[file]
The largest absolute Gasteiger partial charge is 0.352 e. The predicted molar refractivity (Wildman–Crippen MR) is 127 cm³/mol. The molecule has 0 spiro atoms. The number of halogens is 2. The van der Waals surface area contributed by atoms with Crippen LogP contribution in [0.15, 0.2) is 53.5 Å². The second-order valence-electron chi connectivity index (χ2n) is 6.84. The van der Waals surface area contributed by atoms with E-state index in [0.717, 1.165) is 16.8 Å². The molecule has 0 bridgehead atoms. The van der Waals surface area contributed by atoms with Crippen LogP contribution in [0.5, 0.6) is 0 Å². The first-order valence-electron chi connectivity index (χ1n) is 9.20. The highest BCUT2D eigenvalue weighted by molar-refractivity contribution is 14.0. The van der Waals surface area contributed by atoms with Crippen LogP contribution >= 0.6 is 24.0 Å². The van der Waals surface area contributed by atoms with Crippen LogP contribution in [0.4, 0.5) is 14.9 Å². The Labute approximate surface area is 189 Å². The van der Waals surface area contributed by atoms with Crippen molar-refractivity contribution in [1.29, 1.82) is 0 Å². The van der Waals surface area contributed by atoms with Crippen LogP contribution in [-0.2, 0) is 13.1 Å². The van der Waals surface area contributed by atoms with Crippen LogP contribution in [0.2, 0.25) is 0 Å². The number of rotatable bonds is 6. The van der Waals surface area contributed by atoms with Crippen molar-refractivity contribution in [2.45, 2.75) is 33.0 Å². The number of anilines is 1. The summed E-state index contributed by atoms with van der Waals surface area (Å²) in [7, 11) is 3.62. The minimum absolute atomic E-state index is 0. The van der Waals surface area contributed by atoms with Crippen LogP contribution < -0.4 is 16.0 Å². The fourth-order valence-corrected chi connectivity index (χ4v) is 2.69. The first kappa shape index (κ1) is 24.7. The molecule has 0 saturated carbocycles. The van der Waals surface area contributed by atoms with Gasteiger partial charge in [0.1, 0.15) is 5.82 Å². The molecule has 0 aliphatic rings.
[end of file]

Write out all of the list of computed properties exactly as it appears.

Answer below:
The largest absolute Gasteiger partial charge is 0.352 e. The predicted molar refractivity (Wildman–Crippen MR) is 127 cm³/mol. The molecule has 0 spiro atoms. The number of halogens is 2. The van der Waals surface area contributed by atoms with Crippen LogP contribution in [0.15, 0.2) is 53.5 Å². The second-order valence-electron chi connectivity index (χ2n) is 6.84. The van der Waals surface area contributed by atoms with E-state index in [0.717, 1.165) is 16.8 Å². The molecule has 0 bridgehead atoms. The van der Waals surface area contributed by atoms with Crippen LogP contribution in [0.5, 0.6) is 0 Å². The first-order valence-electron chi connectivity index (χ1n) is 9.20. The highest BCUT2D eigenvalue weighted by molar-refractivity contribution is 14.0. The van der Waals surface area contributed by atoms with Crippen LogP contribution >= 0.6 is 24.0 Å². The van der Waals surface area contributed by atoms with Crippen LogP contribution in [0.4, 0.5) is 14.9 Å². The Labute approximate surface area is 189 Å². The van der Waals surface area contributed by atoms with Crippen molar-refractivity contribution in [1.29, 1.82) is 0 Å². The van der Waals surface area contributed by atoms with Crippen LogP contribution in [-0.2, 0) is 13.1 Å². The van der Waals surface area contributed by atoms with Crippen LogP contribution in [0.2, 0.25) is 0 Å². The number of rotatable bonds is 6. The van der Waals surface area contributed by atoms with Crippen molar-refractivity contribution in [2.45, 2.75) is 33.0 Å². The number of anilines is 1. The summed E-state index contributed by atoms with van der Waals surface area (Å²) in [7, 11) is 3.62. The minimum absolute atomic E-state index is 0. The van der Waals surface area contributed by atoms with Crippen LogP contribution < -0.4 is 16.0 Å². The fourth-order valence-corrected chi connectivity index (χ4v) is 2.69. The first kappa shape index (κ1) is 24.7. The molecule has 0 saturated carbocycles. The van der Waals surface area contributed by atoms with Gasteiger partial charge in [0.1, 0.15) is 5.82 Å². The molecule has 0 aliphatic rings.